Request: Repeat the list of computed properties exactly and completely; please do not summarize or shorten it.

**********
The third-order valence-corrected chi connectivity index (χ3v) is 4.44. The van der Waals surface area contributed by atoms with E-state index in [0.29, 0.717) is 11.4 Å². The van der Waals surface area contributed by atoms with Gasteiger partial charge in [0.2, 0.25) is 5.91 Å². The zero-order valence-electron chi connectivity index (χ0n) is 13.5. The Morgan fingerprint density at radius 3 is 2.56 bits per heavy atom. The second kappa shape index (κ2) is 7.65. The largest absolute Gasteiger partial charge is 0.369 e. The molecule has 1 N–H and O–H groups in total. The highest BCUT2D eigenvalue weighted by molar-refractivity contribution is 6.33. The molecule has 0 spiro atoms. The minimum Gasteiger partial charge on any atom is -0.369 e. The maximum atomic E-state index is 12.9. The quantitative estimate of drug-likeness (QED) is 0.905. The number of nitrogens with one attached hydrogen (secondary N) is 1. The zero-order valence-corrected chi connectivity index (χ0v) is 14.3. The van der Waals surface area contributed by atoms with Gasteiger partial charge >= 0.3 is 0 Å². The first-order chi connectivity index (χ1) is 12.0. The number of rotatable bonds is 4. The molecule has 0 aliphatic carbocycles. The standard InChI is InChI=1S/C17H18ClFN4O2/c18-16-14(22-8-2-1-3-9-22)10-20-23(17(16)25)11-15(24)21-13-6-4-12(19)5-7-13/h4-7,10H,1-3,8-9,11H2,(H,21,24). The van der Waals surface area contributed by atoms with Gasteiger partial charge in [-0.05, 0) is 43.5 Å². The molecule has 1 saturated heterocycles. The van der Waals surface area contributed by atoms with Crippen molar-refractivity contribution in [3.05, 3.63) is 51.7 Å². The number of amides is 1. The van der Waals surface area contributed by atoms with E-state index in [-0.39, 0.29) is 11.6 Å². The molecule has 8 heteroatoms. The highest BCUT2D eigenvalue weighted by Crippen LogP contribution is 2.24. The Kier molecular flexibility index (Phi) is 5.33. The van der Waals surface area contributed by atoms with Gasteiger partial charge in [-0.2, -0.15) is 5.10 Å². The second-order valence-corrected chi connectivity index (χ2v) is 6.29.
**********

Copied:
The third-order valence-corrected chi connectivity index (χ3v) is 4.44. The van der Waals surface area contributed by atoms with E-state index in [0.29, 0.717) is 11.4 Å². The van der Waals surface area contributed by atoms with Gasteiger partial charge in [0.2, 0.25) is 5.91 Å². The zero-order valence-electron chi connectivity index (χ0n) is 13.5. The Morgan fingerprint density at radius 3 is 2.56 bits per heavy atom. The second kappa shape index (κ2) is 7.65. The largest absolute Gasteiger partial charge is 0.369 e. The molecule has 1 N–H and O–H groups in total. The highest BCUT2D eigenvalue weighted by molar-refractivity contribution is 6.33. The molecule has 0 spiro atoms. The minimum Gasteiger partial charge on any atom is -0.369 e. The maximum atomic E-state index is 12.9. The quantitative estimate of drug-likeness (QED) is 0.905. The number of nitrogens with one attached hydrogen (secondary N) is 1. The zero-order valence-corrected chi connectivity index (χ0v) is 14.3. The van der Waals surface area contributed by atoms with Gasteiger partial charge >= 0.3 is 0 Å². The first-order chi connectivity index (χ1) is 12.0. The number of rotatable bonds is 4. The molecule has 0 aliphatic carbocycles. The standard InChI is InChI=1S/C17H18ClFN4O2/c18-16-14(22-8-2-1-3-9-22)10-20-23(17(16)25)11-15(24)21-13-6-4-12(19)5-7-13/h4-7,10H,1-3,8-9,11H2,(H,21,24). The van der Waals surface area contributed by atoms with Gasteiger partial charge in [-0.05, 0) is 43.5 Å². The molecule has 1 saturated heterocycles. The van der Waals surface area contributed by atoms with Crippen molar-refractivity contribution in [3.05, 3.63) is 51.7 Å². The number of amides is 1. The van der Waals surface area contributed by atoms with E-state index in [-0.39, 0.29) is 11.6 Å². The molecule has 8 heteroatoms. The highest BCUT2D eigenvalue weighted by Crippen LogP contribution is 2.24. The Kier molecular flexibility index (Phi) is 5.33. The van der Waals surface area contributed by atoms with Gasteiger partial charge in [-0.2, -0.15) is 5.10 Å². The second-order valence-corrected chi connectivity index (χ2v) is 6.29.